Thinking. Is there any other word in our language that can mean so many different things to so many people?
To an intellectual, thinking is the way to discovery and knowledge.
To a worrier or someone with a lot of anxiety, thinking is an incessant force in the brain that seemingly cannot be overcome.
To an entrepreneur, thinking can lead to groundbreaking progress or crippling self-doubt.
To a child, thinking is imagination and a beautifully innocent view of our world.
To an insomniac, thinking is the enemy of sleep.
I could go on and on, but the point is that thinking is one of the constant facts of life for all human beings. We all think. We all have a different relationship with our thinking at different times.
I know that I have a very complex relationship with my own thinking. At times, my thinking has led to brilliant discoveries and entrepreneurial success. At other times, my thinking has led me to self-sabotage everything good in my life. At times, my thinking has shown me how wonderful my life is. At other times, my thinking tells me that my life will never measure up to the lives of others. I think this is true for almost everyone you’ll meet in life.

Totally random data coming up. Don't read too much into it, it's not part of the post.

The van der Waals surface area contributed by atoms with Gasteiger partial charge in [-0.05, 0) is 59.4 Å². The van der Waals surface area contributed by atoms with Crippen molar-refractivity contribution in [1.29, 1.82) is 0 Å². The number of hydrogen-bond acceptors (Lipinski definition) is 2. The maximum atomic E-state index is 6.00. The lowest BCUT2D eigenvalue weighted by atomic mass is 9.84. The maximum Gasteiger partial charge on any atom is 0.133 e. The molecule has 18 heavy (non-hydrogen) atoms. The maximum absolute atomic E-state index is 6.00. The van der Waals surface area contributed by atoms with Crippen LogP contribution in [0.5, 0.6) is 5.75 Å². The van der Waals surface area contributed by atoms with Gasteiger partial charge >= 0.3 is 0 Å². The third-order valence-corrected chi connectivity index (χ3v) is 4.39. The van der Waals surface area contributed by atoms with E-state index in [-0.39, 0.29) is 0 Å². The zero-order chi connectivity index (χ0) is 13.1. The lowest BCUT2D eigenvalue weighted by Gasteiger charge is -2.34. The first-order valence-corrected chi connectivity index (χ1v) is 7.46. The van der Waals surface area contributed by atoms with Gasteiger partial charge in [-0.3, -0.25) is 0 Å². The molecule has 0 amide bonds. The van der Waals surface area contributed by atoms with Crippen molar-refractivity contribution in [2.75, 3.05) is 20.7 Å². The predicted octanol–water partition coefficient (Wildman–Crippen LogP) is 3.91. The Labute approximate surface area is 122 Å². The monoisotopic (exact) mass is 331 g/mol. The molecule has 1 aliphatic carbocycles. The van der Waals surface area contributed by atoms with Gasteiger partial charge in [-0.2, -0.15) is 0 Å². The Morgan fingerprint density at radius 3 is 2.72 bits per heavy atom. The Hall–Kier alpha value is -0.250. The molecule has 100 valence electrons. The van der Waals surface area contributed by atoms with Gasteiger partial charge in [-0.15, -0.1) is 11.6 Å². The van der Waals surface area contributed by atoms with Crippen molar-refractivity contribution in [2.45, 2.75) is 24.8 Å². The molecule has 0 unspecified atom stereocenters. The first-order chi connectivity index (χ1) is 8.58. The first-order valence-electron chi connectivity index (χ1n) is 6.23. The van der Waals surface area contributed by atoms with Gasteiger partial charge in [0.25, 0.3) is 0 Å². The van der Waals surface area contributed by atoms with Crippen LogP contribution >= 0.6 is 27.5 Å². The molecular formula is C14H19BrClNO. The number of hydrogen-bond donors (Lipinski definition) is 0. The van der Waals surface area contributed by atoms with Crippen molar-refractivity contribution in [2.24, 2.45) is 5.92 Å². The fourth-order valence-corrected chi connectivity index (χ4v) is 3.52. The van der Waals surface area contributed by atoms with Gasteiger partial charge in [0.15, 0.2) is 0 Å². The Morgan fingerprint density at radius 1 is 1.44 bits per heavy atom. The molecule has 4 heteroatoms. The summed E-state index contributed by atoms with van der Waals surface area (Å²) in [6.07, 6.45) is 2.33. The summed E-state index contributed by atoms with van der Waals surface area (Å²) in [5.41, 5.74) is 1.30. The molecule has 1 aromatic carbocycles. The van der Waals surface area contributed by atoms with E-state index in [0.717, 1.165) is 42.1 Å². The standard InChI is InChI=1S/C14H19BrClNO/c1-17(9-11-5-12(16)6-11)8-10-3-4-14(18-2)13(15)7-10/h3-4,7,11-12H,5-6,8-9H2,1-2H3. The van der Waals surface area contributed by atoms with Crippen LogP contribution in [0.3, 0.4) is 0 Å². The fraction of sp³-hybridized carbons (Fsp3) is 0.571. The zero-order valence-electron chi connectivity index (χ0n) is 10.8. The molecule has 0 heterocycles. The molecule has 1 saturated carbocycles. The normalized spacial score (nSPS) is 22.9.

There are many, many ways that we can tame our thinking. Ways that we can make our thinking work for us more than it works against us. Mindfulness, meditation, exercise, positive psychology, therapy, prayer, acceptance, goal-setting, appreciation, altruism, service, and so many more. I’ll go into these more on another blog post, but for now I just want to focus on one way we can tame our thinking: identifying negative thoughts.
Identifying Negative Thoughts Can Set You Free
The first step in solving a problem is identifying the problem. This is true for every problem you’ll ever face and it’s true for negative thinking. The key is to step outside of yourself, even for a moment, and identify how negativity manifests in your thinking. Once you notice it, it becomes easier to notice it in your day to day life.